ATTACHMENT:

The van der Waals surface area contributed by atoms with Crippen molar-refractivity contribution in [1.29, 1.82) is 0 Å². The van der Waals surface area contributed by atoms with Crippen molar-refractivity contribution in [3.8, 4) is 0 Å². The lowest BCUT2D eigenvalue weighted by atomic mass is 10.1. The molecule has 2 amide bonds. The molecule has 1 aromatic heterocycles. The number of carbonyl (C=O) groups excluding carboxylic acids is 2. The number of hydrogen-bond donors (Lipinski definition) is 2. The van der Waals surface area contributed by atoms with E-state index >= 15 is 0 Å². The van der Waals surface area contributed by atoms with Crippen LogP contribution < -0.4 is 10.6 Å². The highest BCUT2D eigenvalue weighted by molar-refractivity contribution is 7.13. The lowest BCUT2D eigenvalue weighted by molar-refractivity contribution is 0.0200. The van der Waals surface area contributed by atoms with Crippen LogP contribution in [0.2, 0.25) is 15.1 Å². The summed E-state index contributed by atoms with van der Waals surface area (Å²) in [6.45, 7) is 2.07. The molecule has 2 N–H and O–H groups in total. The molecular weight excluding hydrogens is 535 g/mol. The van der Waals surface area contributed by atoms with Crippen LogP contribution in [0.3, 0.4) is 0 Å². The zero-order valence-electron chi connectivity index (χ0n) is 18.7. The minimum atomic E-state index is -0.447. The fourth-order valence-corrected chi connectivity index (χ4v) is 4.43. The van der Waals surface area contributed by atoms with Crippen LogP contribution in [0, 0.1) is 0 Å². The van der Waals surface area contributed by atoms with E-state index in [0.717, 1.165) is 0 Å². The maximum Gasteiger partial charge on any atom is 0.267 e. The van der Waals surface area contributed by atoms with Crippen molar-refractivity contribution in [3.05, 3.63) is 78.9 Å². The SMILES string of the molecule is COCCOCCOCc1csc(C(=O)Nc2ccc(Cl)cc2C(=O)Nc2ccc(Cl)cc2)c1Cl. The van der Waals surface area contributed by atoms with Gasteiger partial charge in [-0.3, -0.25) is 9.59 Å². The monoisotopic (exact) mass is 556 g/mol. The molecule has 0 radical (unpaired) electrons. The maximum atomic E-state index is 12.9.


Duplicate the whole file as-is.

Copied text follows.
The van der Waals surface area contributed by atoms with Crippen molar-refractivity contribution in [1.29, 1.82) is 0 Å². The van der Waals surface area contributed by atoms with Crippen molar-refractivity contribution in [3.8, 4) is 0 Å². The lowest BCUT2D eigenvalue weighted by atomic mass is 10.1. The molecule has 2 amide bonds. The molecule has 1 aromatic heterocycles. The number of carbonyl (C=O) groups excluding carboxylic acids is 2. The number of hydrogen-bond donors (Lipinski definition) is 2. The van der Waals surface area contributed by atoms with E-state index >= 15 is 0 Å². The van der Waals surface area contributed by atoms with Crippen LogP contribution < -0.4 is 10.6 Å². The highest BCUT2D eigenvalue weighted by molar-refractivity contribution is 7.13. The lowest BCUT2D eigenvalue weighted by molar-refractivity contribution is 0.0200. The van der Waals surface area contributed by atoms with Crippen LogP contribution in [0.2, 0.25) is 15.1 Å². The summed E-state index contributed by atoms with van der Waals surface area (Å²) in [6.45, 7) is 2.07. The molecule has 2 N–H and O–H groups in total. The molecular weight excluding hydrogens is 535 g/mol. The van der Waals surface area contributed by atoms with Crippen LogP contribution in [0.3, 0.4) is 0 Å². The zero-order valence-electron chi connectivity index (χ0n) is 18.7. The minimum atomic E-state index is -0.447. The fourth-order valence-corrected chi connectivity index (χ4v) is 4.43. The van der Waals surface area contributed by atoms with Crippen LogP contribution in [0, 0.1) is 0 Å². The van der Waals surface area contributed by atoms with E-state index in [0.717, 1.165) is 0 Å². The maximum Gasteiger partial charge on any atom is 0.267 e. The van der Waals surface area contributed by atoms with Crippen molar-refractivity contribution in [3.05, 3.63) is 78.9 Å². The SMILES string of the molecule is COCCOCCOCc1csc(C(=O)Nc2ccc(Cl)cc2C(=O)Nc2ccc(Cl)cc2)c1Cl. The van der Waals surface area contributed by atoms with Gasteiger partial charge in [-0.3, -0.25) is 9.59 Å². The monoisotopic (exact) mass is 556 g/mol. The molecule has 0 radical (unpaired) electrons. The maximum atomic E-state index is 12.9.